The famous Greggs sausage roll now has a new role as a cost of living indicator. A leading economist came up with the idea of using the famous savoury treat as a way of linking pay rates and cost of living. It measures where in the country you have to work the hardest to afford the iconic pastry.
This is not the first time that a fast food favourite has attracted the eagle eye of an economist. In the 1980s the Economist coined the ‘Big Mac Index’. This time, the almost ubiquitous, Newcastle based Greggs bait box filler, the humble sausage roll, is the focus of Senior independent economist, John Hawksworth, who has calculated the amount of time needed for a typical full-time employee to earn enough to purchase the tasty treat.
According to Teesside Live:
“He found the hardest earned sausage rolls were in Lichfield (four minutes, 54 seconds) followed in joint second by Middlesbrough, Nuneaton, Truro and Hereford (all four minutes and 48 seconds). The Greggs Sausage Roll Index is the first known use of ‘Sausage Roll-onomics’ as a benchmark tool to compare living standards across Great Britain.”
The index is calculated using the price of the Greggs sausage roll plus Office of Statistics (ONS) date on median hourly pay in a region.
A serious side to the sausage roll index
Although this all sounds like a bit of fun, there is a serious side in terms of exposing the differences and inequalities across regions, hardly showing that ‘levelling up’ is working.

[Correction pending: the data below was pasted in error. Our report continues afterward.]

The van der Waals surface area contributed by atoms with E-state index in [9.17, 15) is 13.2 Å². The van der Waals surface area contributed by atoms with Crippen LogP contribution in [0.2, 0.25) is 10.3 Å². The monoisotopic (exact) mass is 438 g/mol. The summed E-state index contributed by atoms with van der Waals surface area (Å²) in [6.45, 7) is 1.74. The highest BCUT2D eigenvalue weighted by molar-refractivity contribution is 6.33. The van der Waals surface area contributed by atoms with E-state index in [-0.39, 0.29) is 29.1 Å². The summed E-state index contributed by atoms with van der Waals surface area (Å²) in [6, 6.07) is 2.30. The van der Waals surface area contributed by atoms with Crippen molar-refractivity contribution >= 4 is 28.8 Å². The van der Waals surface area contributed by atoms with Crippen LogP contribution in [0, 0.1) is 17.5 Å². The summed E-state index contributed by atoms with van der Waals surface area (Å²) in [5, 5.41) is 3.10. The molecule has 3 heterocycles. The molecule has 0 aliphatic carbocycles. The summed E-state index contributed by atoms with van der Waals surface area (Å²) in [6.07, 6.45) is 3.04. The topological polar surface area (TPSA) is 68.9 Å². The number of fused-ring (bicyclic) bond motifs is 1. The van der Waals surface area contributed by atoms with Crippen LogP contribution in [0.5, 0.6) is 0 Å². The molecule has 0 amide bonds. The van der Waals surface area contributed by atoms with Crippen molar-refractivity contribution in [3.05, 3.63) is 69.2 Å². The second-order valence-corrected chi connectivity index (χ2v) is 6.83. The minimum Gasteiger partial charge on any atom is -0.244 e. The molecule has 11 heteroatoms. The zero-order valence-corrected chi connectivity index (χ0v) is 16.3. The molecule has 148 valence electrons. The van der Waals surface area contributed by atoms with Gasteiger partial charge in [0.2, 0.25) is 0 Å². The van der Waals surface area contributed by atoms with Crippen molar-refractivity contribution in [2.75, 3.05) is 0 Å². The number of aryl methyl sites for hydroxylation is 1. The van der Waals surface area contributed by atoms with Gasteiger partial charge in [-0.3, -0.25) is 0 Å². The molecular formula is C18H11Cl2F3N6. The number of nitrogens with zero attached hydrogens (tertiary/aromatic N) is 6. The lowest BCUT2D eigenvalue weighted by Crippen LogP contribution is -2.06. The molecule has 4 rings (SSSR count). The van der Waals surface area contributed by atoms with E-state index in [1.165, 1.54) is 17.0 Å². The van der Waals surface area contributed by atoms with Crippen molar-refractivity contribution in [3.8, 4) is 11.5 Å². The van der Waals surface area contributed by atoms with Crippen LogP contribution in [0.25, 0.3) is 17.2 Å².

“In part the analysis is a bit of fun with the sausage roll standing in for the Big Mac as a standardised product to compare purchasing power across different places. But it does also make the serious point that there are very large variations in income levels across our towns and cities.
“These local earnings gaps are driven by variations in productivity across places that reflect deep-seated disparities in education, opportunity and infrastructure across the country. Narrowing these income gaps remains one of the most important economic challenges facing this and future governments.”
The easiest places in which to earn your sausage roll were mainly in the south east, with London at the very top (two minutes 58 seconds) followed closely by Oxford (three minutes 15 seconds).
This means that some people can earn them faster than they can eat them whilst others should linger over the luxury of the hard earned pork-filled prism while they can.